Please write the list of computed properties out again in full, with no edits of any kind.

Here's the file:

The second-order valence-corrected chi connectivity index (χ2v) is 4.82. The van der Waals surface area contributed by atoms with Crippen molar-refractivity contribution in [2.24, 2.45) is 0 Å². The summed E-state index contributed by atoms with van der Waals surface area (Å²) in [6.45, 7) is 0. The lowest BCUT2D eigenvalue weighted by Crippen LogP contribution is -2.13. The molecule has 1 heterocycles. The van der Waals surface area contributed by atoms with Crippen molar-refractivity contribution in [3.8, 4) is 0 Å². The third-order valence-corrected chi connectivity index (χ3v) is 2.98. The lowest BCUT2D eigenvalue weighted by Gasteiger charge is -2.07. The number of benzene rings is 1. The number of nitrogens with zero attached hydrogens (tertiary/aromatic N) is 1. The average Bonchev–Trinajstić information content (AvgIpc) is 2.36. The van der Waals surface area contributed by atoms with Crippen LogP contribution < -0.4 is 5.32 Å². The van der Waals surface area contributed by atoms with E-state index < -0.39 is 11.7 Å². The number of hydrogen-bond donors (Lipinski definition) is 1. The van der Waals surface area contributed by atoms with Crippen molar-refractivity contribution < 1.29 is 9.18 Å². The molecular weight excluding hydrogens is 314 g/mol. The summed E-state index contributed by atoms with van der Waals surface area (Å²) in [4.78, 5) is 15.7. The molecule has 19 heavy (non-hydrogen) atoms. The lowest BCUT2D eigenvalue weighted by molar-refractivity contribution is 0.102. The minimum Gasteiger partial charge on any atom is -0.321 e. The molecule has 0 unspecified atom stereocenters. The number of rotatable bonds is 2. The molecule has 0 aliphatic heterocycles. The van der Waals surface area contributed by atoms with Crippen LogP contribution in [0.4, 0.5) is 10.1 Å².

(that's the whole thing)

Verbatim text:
The second-order valence-corrected chi connectivity index (χ2v) is 4.82. The van der Waals surface area contributed by atoms with Crippen molar-refractivity contribution in [2.24, 2.45) is 0 Å². The summed E-state index contributed by atoms with van der Waals surface area (Å²) in [6.45, 7) is 0. The lowest BCUT2D eigenvalue weighted by Crippen LogP contribution is -2.13. The molecule has 1 heterocycles. The van der Waals surface area contributed by atoms with Crippen molar-refractivity contribution in [3.8, 4) is 0 Å². The third-order valence-corrected chi connectivity index (χ3v) is 2.98. The lowest BCUT2D eigenvalue weighted by Gasteiger charge is -2.07. The number of benzene rings is 1. The number of nitrogens with zero attached hydrogens (tertiary/aromatic N) is 1. The average Bonchev–Trinajstić information content (AvgIpc) is 2.36. The van der Waals surface area contributed by atoms with Crippen LogP contribution < -0.4 is 5.32 Å². The van der Waals surface area contributed by atoms with E-state index < -0.39 is 11.7 Å². The number of hydrogen-bond donors (Lipinski definition) is 1. The van der Waals surface area contributed by atoms with Crippen molar-refractivity contribution < 1.29 is 9.18 Å². The molecular weight excluding hydrogens is 314 g/mol. The summed E-state index contributed by atoms with van der Waals surface area (Å²) in [4.78, 5) is 15.7. The molecule has 19 heavy (non-hydrogen) atoms. The lowest BCUT2D eigenvalue weighted by molar-refractivity contribution is 0.102. The minimum Gasteiger partial charge on any atom is -0.321 e. The molecule has 0 unspecified atom stereocenters. The number of rotatable bonds is 2. The molecule has 0 aliphatic heterocycles. The van der Waals surface area contributed by atoms with Crippen LogP contribution in [0.4, 0.5) is 10.1 Å².